“Notorious” ranks as one of Alfred Hitchcock’s best films and Ingrid Bergman as Alicia Huberman is one of the most contemporary of all ’40s noir heroines. In this splendid 1946 suspense thriller, Bergman’s Alicia is a U.S. secret agent assigned to infiltrate a group of Nazis who have resurfaced in South America after WW2. Alicia risks her life to root out the Nazis’ source of uranium, an ingredient in atomic bombs. She also likes to throw parties, expose her midriff (love the sequin zebra-print top) and pursue her man, fellow secret agent T.R. Devlin (Cary Grant). Dev’s easy on the eyes, but he’s suspicious, uptight and seemingly unfeeling.

Their “strange love affair” as she calls it, tinged with cynicism and mistrust, is decades ahead of its time. And their record-breakingly long kisses, which look tame now, were considered extremely racy in 1946. Read the full review here.

Wednesday, Feb. 13

6 a.m. (3 a.m.): “The Stranger” (1946, Orson Welles). With Welles and Loretta Young.

6:30 p.m. (3:30 p.m.) “The Window” (1949, Ted Tetzlaff). With Bobby Driscoll and Arthur Kennedy.

12:30 a.m. (9:30 p.m.): “The Narrow Margin” (1952, Richard Fleischer). With Charles McGraw and Marie Windsor.

Thursday, Feb. 14

Joan Fontaine and Sir Laurence Olivier star in “Rebecca.”

12 a.m. (9 p.m.): “Rebecca” (1940, Alfred Hitchcock). Daphne du Maurier’s supreme gothic romantic thriller about a shy, nameless young woman (Joan Fontaine), picked by a rich, brooding widower, Maxim de Winter (Laurence Olivier), as his new bride, to replace his late, intimidatingly beautiful, acid-tongued and unforgettable spouse, Rebecca.

To the new bride’s fear and dismay, Rebecca still casts an eerie spell over the De Winter mansion Manderley – as do the house’s spooky, terrifying housekeeper (Judith Anderson) and Rebecca’s rascally seducer cad of a cousin (George Sanders). This elegant and faithful David O. Selznick production is directed, thanks to Selznick’s famous interference, in somewhat fettered, but ingenious style by Hitchcock. One can’t imagine it being done better. “Rebecca” was the Best Picture Oscar winner for 1940: a very good year for Hitchcock, Selznick, Fontaine, Du Maurier – and us.

2:30 a.m. (11:30 p.m.): “Spellbound” (1945, Alfred Hitchcock). With Ingrid Bergman and Gregory Peck.

Saturday, Feb. 16

12 a.m. (9 p.m.): “North by Northwest” (1959, Alfred Hitchcock). With Cary Grant and Eva Marie Saint.

2:30 a.m. (11:30 p.m.): “Bad Day at Black Rock” (1955, John Sturges). With Spencer Tracy, Robert Ryan and Lee Marvin.


‘Purple Noon’ marked milestone for Clément and Delon

“Purple Noon,” recently released by Criterion, is the prize for FNB’s January-February reader giveaway. Michael Wilmington reviews.                                                                          

Purple Noon/1960/Robert and Raymond Hakim/118 min.

“Plein Soleil,” or “Purple Noon” is a classic thriller and an exceptionally riveting and beautiful movie about desire and cruelty, murder and malice. It’s a smoke-and-mirrors game of make-believe played by a psychopathic killer, a villain from a classic of 20th Century crime fiction – 1955’s “The Talented Mr. Ripley” by the brilliant American novelist Patricia Highsmith.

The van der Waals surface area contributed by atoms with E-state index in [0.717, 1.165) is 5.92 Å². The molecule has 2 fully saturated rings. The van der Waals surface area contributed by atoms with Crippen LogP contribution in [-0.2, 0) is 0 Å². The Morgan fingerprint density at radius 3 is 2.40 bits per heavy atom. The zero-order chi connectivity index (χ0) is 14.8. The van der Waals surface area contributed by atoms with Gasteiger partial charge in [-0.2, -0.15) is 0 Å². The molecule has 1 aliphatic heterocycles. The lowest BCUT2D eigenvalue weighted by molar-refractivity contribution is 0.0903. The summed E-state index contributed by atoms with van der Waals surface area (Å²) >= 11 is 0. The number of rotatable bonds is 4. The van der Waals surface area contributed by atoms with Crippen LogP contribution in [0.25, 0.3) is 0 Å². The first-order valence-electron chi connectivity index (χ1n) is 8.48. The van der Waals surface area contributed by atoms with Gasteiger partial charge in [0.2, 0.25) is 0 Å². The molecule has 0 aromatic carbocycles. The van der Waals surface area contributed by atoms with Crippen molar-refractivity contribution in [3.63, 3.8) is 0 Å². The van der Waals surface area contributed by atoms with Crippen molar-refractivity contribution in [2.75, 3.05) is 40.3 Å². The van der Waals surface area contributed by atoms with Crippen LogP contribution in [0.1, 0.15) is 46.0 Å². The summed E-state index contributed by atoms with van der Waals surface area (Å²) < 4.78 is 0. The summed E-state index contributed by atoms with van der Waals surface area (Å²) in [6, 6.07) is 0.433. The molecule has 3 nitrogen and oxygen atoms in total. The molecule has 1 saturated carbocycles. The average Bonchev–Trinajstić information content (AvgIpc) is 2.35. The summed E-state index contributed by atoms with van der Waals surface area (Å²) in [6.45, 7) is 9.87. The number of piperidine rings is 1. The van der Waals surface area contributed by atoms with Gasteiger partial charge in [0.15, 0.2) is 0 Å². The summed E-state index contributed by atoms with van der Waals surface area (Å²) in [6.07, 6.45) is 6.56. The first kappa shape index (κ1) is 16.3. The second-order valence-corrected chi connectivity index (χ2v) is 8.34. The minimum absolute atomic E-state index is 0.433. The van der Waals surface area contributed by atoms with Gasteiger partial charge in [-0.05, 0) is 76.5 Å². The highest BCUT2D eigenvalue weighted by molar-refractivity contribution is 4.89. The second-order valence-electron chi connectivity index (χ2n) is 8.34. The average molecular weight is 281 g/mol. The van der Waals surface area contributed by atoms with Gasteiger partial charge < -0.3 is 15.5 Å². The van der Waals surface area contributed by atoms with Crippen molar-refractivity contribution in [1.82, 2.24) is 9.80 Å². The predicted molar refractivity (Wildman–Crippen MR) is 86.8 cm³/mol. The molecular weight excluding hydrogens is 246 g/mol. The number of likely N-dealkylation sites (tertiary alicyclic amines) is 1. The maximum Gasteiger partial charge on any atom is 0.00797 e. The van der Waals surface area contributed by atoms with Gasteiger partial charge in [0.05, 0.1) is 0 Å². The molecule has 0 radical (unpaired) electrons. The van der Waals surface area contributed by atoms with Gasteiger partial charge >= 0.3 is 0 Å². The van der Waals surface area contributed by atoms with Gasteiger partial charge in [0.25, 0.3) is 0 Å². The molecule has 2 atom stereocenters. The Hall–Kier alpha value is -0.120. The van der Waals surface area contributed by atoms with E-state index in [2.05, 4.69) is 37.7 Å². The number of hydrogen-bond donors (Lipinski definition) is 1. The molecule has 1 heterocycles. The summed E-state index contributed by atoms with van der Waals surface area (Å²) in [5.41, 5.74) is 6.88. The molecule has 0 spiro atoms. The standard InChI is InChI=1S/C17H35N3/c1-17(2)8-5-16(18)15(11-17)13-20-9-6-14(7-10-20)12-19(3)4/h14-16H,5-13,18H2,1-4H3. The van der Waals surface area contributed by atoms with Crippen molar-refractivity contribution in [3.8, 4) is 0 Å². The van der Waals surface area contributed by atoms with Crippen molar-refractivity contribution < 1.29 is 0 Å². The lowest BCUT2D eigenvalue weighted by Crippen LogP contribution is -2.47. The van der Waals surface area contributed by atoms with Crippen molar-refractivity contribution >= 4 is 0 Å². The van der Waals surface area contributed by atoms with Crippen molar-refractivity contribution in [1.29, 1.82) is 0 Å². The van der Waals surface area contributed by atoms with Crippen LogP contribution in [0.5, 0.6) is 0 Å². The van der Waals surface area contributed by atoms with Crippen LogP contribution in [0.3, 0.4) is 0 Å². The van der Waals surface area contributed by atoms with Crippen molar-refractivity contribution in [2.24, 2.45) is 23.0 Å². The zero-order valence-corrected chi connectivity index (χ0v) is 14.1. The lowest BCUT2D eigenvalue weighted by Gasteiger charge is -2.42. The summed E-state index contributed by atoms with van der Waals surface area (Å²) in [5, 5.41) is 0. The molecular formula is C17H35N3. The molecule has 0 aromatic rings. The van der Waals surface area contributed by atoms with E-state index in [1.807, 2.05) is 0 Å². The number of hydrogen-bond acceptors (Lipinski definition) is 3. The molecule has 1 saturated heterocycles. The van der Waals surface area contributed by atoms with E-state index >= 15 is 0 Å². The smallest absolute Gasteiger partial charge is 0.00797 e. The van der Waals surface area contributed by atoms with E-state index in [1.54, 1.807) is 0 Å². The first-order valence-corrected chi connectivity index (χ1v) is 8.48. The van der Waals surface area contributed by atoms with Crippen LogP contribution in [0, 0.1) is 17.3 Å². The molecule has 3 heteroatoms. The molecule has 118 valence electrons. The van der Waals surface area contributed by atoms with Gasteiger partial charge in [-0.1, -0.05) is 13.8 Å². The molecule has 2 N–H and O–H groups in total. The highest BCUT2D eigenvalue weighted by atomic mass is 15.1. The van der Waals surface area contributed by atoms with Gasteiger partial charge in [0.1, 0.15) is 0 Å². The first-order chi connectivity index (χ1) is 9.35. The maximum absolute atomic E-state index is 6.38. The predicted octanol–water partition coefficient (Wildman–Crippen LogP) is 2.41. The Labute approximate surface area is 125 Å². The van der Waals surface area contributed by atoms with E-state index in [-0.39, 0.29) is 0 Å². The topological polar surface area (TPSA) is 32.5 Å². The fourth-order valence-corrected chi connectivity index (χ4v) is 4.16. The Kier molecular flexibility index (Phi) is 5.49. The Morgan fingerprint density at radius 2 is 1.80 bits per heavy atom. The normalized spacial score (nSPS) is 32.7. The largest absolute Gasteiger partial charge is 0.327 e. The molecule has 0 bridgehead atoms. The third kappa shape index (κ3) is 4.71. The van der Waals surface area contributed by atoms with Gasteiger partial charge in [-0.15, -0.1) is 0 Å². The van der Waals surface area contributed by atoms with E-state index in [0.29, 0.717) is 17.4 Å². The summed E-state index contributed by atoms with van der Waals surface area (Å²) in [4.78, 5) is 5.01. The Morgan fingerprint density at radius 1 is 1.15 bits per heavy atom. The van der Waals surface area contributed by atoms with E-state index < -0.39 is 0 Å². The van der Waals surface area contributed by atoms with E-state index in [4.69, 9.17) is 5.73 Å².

Alain Delon (right) plays Tom Ripley, a conman who fools a reckless playboy named Philippe (Maurice Ronet) and his girl, Marge (Marie Laforêt). The movie was adapted from Patricia Highsmith’s novel.

Shot in Italy, we first meet Ripley in the Bay of Naples, on a sailboat, surrounded by blazing sunlight (“plein soleil”). Two good-looking young men are laughing and smiling. The joke is that one of them, a handsome, penniless hanger-on named Tom Ripley (Alain Delon), will kill the other one, a rich, reckless playboy named Philippe Greenleaf (Maurice Ronet), assume his identity, take his money, and maybe seduce his girl, Marge (Marie Laforêt).

They are both laughing (but Philippe’s eyes are wary, Tom’s predatory), smiling with the special joie de vivre and cruel merriment of the young and careless – the high giddy spirits of, say, Robert Walker as Bruno Anthony planning his criss-cross murder with Farley Granger as Guy Haines in Highsmith and Alfred Hitchcock’s “Strangers on a Train.” But then Tom really kills Philippe. A knife thrust. A scream. “Marge!” cries the victim, the knife stuck in his chest. When the murder comes, it’s so swift, so effortless, so unexpected, yet so oddly inevitable, that it’s hard to believe we’ve seen what we’ve seen.

Ripley (Alain Delon) is a man trying to live a life that isn’t his.

Released in 1960, the same year as “Psycho” and “La Dolce Vita,” “Purple Noon” was an off-type movie for French filmmaker René Clément, a gifted and highly regarded director, who, by 1960, had won two major Cannes Film Festival awards, two Oscars (for 1949’s “The Walls of Malapaga” and 1952’s “Forbidden Games”) and two Golden Lions at Venice. In 1946, Clement had served as Jean Cocteau’s “technical adviser” (his co-director, some think) on the romantic fantasy masterpiece “Beauty and the Beast.”